and are the basis for certification of the controller.

For applications to be integrated onto a shared platform (e.g., IMA module), the V&V activities
are considered in more detail in Chap. 5.
2.2. SYSTEM TEST APPROACH FOR AVIONICS SYSTEMS 43

2.2.3 System Integration

System integration assembles the controllers and peripheral equipment of a system that each have
been tested at equipment level. For federated and IMA architectures, the interacting systems are
simulated. At this level, testing of the system architecture’s redundancy concept can be completed.

2.2.4 Multi-System Integration

At this level, the systems belonging to the same domain are integrated and their interaction is tested
for normal and exceptional operational environments. Systems belonging to other domains are
still simulated. For an IMA architecture, this test level may be more important because different
systems of the same domain may share an IMA module. Multi-system integration is typically
performed at one site per domain (e.g., Toulouse for the cockpit domain and Hamburg for the
cabin domain).

2.2.5 System Integration Testing

System integration physically assembles all domains (i.e., all systems) at one site. The aim of
system integration testing is to ensure that they all operate correctly – individually and together –
when installed in the aircraft. For first integration steps, laboratory environments like an iron bird,
a mini bird or an aircraft mock up are often considered more meaningful and cost-effective than
on-the-aircraft integration. Nevertheless, difficulties with fully modeling the aircraft environment
may dictate that some integration activities are performed on aircraft.
The system integration process may encounter various problems, for example, it may be phys-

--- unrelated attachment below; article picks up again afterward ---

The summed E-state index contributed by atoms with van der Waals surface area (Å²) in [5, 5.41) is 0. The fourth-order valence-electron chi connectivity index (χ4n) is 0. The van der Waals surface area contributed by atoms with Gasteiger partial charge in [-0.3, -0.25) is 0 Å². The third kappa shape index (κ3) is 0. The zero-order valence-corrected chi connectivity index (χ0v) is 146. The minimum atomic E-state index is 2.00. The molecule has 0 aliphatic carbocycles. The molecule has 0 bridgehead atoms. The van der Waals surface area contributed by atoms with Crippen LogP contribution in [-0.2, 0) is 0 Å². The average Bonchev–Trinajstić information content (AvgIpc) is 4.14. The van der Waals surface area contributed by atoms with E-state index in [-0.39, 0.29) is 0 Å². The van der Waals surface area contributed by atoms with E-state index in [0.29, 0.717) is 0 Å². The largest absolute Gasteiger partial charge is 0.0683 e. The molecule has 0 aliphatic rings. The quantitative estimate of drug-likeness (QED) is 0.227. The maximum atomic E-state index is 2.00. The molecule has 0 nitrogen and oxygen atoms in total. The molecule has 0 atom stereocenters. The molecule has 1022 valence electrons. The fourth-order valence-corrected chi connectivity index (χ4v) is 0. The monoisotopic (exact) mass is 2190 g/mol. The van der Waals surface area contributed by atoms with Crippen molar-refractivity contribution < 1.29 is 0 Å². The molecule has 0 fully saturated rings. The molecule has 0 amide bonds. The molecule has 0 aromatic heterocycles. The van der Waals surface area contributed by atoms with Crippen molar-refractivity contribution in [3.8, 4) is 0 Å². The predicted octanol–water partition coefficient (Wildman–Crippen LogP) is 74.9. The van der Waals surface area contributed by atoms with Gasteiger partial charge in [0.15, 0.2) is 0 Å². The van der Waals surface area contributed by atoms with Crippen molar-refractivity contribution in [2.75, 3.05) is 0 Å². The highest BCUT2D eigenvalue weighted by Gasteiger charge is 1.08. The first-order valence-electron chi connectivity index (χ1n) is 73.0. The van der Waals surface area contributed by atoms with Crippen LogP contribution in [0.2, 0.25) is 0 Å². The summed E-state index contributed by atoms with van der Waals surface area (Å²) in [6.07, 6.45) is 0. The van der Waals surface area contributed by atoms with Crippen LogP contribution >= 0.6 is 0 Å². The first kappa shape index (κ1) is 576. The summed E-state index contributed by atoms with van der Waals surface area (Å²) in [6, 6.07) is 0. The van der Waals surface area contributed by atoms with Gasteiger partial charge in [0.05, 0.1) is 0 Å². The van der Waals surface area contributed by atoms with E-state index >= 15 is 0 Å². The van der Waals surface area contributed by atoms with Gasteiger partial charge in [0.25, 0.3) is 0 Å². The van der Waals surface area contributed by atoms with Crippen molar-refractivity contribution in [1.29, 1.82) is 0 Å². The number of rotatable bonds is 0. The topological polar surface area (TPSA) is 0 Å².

ically impossible to fit the hardware into the laboratory where the integration is to take place.
Further, physical integration means that at first the focus is on hardware integration and related
problems (e.g., connectors or plugs do not fit) rather than on the interaction of the systems and
the related problems (e.g., incomplete/incompatible interfaces, interface misinterpretation, con-
figuration problems). To overcome some of these drawbacks, the system integration testing can
be performed in two separate phases: During the first phase, the domains are virtually integrated
by connecting the multi-system integration test rigs which are typically located at different sites,
and in the second phase, the systems are physically integrated at one site. For the first phase, it
has to be considered that different test systems might have been used for each multi-system in-
tegration test rig which typically do not provide means for cooperation with other test systems.
Therefore, it is necessary to have a coordinating component (e.g., a test management tool) that
supports interoperation between different test systems by managing distributed test preparation,
test execution and test archiving. Adequate communication links have to connect the test systems
and the domains (i.e., the systems under test) to allow management-related communication as well
as data exchange between the systems under test. This concept has been developed in the research
project VICTORIA by the author and Terma A/S and has been implemented by Terma A/S and
Airbus. It has successfully been applied to connect systems located in Hamburg, Toulouse and